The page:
“Are You A Fob?”

How use of the word “FOB” marginalizes Asians in the United States

by sunny kim

“Are you a FOB?”
Oh shit. What did I do this time to make someone ask me that question? Did I
pronounce a word with a Korean accent? Is it something I wore? Is it just the way I look? Ever since I came to the United States in second grade, this three letter word has haunted me. When I just started learning English in second grade, I heard this word used often by my classmates, and it was not
difficult to sense its derogatory connotation. Even now, I feel a high level of discomfort and insecurity when I am labeled with or even associated with the term.

It’s disappointing to me that the usage of the label “FOB” is still considered acceptable, even in a supposedly educated and socially conscious space like Berkeley. Fresh Off the Boat, more commonly abbreviated as FOB, is “a phrase used to describe immigrants that have arrived from a foreign nation and have not yet assimilated to the host nation’s culture, language, and behavior.”1 Most commonly, the “foreign nation” is a nation from Asia and the “host nation’s culture, language, and behavior” is what is considered mainstream American culture, language, and behavior.

Personally, I am used to hearing FOB being used to describe international
students or recent immigrants from Asia, but rarely have I heard FOB being used to describe an immigrant from a non-Asian country. FOB specifically marginalizes Asian immigrant communities within the larger Asian American population.

The label does not embrace the diversity that immigrants bring, but instead
subordinates them because of their failure to become a part of what is considered mainstream American culture. Through this process, things that are associated with being Asian become distasteful symbols of foreign origin, illlustrating an anti-Asian sentiment that groups have spent generations combating. My friends make derogatory remarks about my “Fobby” Korean pop song playlist on my iTunes. I hear students snicker when a classmate reads aloud with a “Fobby” accent. On the other hand, I can see the obvious contrast when anything associated with European is attractively exoticized. A British accent is many times described as “hot” or “sexy.” European way of dress is often portrayed as “sophisticated” and “classy.”

What I find particularly interesting is that it is most often the Asian students who commonly use the word to distinguish themselves from the “ F O B s . ”
Perhaps they subconsciously feel better because they believe that their assimilation puts them in a superior status in comparison to nonassimilated
Asian Americans.

This leads to another observation, which is that American culture is commonly equated with white culture. This notion indirectly opposes the idea of multiculturalism. The saying that America is a land of immigrants is cliché but true. Diversity was created through the entrance of immigrants including Asian immigrants, and this forms the culture that United States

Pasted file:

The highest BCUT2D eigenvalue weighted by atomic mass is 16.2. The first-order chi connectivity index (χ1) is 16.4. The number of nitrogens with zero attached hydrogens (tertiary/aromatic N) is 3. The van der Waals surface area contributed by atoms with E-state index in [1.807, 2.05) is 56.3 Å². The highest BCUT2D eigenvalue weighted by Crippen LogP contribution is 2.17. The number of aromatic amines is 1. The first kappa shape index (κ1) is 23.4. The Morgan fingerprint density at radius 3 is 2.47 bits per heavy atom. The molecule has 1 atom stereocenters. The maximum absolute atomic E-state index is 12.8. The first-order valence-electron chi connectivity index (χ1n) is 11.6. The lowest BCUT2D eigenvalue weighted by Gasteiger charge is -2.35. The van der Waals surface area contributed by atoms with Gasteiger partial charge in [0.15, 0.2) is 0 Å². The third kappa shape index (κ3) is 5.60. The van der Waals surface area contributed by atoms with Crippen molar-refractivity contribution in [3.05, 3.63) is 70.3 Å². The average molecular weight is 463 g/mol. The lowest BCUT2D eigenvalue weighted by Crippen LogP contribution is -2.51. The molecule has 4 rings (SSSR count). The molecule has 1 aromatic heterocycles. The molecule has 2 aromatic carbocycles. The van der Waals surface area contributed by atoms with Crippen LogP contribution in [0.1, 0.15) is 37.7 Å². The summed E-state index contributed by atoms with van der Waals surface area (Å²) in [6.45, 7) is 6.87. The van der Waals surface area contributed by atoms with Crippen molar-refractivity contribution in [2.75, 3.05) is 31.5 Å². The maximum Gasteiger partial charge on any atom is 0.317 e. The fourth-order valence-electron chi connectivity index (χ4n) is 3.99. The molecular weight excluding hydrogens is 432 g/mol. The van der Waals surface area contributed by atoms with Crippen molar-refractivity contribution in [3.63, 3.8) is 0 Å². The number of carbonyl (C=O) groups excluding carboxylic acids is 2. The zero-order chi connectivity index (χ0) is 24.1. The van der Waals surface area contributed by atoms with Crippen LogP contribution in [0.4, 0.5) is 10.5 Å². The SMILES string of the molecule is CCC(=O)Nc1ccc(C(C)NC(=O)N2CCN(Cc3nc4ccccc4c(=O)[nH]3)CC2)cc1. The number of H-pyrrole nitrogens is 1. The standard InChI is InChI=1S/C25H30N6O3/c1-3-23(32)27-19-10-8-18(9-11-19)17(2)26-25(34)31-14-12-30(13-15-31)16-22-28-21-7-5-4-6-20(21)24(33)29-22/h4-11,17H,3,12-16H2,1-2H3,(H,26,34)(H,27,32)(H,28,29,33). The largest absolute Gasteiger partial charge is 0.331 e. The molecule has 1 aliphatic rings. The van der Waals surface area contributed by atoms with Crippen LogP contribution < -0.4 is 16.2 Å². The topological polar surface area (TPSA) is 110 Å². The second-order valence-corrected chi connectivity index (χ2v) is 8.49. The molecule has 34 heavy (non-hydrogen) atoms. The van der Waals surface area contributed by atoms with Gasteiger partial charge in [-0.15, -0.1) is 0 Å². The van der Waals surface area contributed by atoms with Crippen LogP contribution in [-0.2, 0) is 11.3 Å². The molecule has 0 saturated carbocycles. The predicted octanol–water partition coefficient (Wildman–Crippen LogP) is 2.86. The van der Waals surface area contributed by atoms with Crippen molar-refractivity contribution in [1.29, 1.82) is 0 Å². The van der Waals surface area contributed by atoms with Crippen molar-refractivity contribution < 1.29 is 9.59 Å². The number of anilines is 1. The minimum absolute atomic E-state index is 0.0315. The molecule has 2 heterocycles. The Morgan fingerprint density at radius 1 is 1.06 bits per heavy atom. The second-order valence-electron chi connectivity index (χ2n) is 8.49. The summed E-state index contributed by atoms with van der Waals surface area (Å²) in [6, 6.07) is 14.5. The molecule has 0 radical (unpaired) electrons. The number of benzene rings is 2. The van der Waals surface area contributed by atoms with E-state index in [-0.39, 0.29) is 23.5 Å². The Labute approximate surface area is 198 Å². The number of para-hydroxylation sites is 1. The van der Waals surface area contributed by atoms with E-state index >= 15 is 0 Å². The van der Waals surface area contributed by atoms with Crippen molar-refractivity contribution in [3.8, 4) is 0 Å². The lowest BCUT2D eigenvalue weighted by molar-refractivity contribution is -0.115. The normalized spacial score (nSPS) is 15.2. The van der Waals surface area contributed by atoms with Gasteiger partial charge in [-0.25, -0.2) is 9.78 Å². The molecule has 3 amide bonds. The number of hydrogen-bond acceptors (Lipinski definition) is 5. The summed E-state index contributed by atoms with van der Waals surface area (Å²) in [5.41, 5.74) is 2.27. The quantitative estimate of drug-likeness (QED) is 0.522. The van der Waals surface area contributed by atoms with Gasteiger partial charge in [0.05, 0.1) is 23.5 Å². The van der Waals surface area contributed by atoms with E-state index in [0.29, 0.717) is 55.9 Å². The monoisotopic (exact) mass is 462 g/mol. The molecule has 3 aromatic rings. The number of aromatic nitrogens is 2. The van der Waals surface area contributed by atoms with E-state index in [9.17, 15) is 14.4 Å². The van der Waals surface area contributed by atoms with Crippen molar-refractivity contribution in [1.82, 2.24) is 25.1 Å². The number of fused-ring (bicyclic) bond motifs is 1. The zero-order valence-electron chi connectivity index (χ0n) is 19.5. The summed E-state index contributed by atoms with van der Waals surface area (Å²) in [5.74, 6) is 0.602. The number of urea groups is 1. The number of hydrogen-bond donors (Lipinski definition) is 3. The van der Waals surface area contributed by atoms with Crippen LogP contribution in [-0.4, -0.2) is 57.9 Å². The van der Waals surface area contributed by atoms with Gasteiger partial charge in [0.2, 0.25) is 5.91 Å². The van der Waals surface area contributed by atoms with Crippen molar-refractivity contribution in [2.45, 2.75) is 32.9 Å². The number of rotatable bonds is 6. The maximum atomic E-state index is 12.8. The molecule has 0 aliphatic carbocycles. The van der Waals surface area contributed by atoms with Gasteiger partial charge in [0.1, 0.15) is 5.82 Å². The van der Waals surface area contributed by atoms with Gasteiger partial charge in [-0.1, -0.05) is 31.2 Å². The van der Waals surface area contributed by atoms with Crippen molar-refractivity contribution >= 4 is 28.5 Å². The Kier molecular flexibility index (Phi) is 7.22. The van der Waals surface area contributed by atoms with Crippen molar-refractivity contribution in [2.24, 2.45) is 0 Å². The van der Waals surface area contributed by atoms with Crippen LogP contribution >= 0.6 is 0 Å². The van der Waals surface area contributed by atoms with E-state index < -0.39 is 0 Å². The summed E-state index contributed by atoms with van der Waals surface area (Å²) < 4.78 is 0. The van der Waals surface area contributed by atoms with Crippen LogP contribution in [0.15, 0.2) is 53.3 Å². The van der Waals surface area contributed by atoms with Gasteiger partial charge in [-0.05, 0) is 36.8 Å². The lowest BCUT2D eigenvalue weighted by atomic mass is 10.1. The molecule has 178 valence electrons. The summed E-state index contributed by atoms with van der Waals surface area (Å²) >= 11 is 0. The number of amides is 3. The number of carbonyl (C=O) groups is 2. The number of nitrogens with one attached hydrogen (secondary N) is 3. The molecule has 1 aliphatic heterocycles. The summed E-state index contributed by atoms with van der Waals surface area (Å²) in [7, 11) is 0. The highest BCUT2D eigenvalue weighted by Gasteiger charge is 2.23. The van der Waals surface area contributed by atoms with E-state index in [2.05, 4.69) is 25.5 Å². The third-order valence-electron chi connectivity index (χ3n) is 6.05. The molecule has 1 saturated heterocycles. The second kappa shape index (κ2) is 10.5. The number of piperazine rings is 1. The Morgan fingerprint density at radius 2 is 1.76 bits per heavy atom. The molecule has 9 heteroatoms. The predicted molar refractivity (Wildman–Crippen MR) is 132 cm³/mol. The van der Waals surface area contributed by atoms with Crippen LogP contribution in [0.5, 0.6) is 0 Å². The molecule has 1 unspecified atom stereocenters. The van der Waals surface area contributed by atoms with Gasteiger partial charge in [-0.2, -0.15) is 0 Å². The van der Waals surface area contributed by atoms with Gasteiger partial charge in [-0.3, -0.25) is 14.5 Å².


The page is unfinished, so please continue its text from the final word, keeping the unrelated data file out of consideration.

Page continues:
prides itself in. Although the immigrant population in the U.S. is increasing, many of these immigrants groups are not accepted as “American.” Immigrants are not accepted, but are excluded as foreigners through the
usage of words like FOB.

Throughout American history, this same form of exclusion and marginalization has been practiced by the white population against Asian immigrants. Many derogatory terms have been used to label Asians as foreigners. Although this marginalization may seem to be less obvious now, the usage of the word FOB is a way that Asians continue to be marginalized in America, even by other Asians. It is hypocritical to condemn discrimination against Asians but to turn around and use words like FOB, which plays upon the foreign Asian sentiment still prevalent in the U.S.

Some may consider this issue as being blown out of proportion, but I have my own personal experiences of being victimized by this word, and I know I am speaking up not only for myself, but for other people who have been, and are still, offended by this label. So next time, before you use any form of the
word FOB flippantly, just stop and think about why you’re using it. Check your intentions and think about the effects of the words you choose to use. After really considering its implications, you’ll find yourself thinking twice before calling someone a FOB and participating in a system that continues to subordinate Asians in America.

2 thoughts on ““Are You A Fob?”

  1. Love your post. I really enjoyed the read and you have hit every point I can think of. As a South Asian individual who moved to Canada when I was 4, I can totally relate to this issue. Keep up the great writing. :)

  2. I love your article! I’m an Indian who has grown up here my entire life but I’ve still heard this word many times. I’m a junior in high school and we have to write an essay about a derogatory word that is used a lot in today’s culture. I am researching the word FOB for my paper. I can totally relate to this :)

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